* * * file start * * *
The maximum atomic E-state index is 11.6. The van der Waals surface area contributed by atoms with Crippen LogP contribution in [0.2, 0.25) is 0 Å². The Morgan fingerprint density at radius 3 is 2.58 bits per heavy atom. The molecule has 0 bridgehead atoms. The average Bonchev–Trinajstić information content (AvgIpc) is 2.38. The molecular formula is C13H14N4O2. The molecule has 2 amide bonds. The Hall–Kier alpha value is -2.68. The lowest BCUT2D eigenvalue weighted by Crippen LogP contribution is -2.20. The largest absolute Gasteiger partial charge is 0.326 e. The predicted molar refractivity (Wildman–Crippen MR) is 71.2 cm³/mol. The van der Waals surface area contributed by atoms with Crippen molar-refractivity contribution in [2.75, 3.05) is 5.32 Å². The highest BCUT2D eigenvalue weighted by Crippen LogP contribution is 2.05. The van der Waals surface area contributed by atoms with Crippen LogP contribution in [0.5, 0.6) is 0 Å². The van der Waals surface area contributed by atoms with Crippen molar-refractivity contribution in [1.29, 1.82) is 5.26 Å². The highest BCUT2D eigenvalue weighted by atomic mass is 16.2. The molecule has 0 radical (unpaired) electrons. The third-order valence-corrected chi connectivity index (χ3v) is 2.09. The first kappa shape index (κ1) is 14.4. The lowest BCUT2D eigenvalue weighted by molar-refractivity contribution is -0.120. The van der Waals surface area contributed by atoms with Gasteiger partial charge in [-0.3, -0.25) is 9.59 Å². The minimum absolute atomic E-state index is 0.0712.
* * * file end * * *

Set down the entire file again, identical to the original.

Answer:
The maximum atomic E-state index is 11.6. The van der Waals surface area contributed by atoms with Crippen LogP contribution in [0.2, 0.25) is 0 Å². The Morgan fingerprint density at radius 3 is 2.58 bits per heavy atom. The molecule has 0 bridgehead atoms. The average Bonchev–Trinajstić information content (AvgIpc) is 2.38. The molecular formula is C13H14N4O2. The molecule has 2 amide bonds. The Hall–Kier alpha value is -2.68. The lowest BCUT2D eigenvalue weighted by Crippen LogP contribution is -2.20. The largest absolute Gasteiger partial charge is 0.326 e. The predicted molar refractivity (Wildman–Crippen MR) is 71.2 cm³/mol. The van der Waals surface area contributed by atoms with Crippen molar-refractivity contribution in [2.75, 3.05) is 5.32 Å². The highest BCUT2D eigenvalue weighted by Crippen LogP contribution is 2.05. The van der Waals surface area contributed by atoms with Crippen LogP contribution in [0.5, 0.6) is 0 Å². The van der Waals surface area contributed by atoms with Crippen molar-refractivity contribution in [1.29, 1.82) is 5.26 Å². The highest BCUT2D eigenvalue weighted by atomic mass is 16.2. The molecule has 0 radical (unpaired) electrons. The third-order valence-corrected chi connectivity index (χ3v) is 2.09. The first kappa shape index (κ1) is 14.4. The lowest BCUT2D eigenvalue weighted by molar-refractivity contribution is -0.120. The van der Waals surface area contributed by atoms with Gasteiger partial charge in [-0.3, -0.25) is 9.59 Å². The minimum absolute atomic E-state index is 0.0712.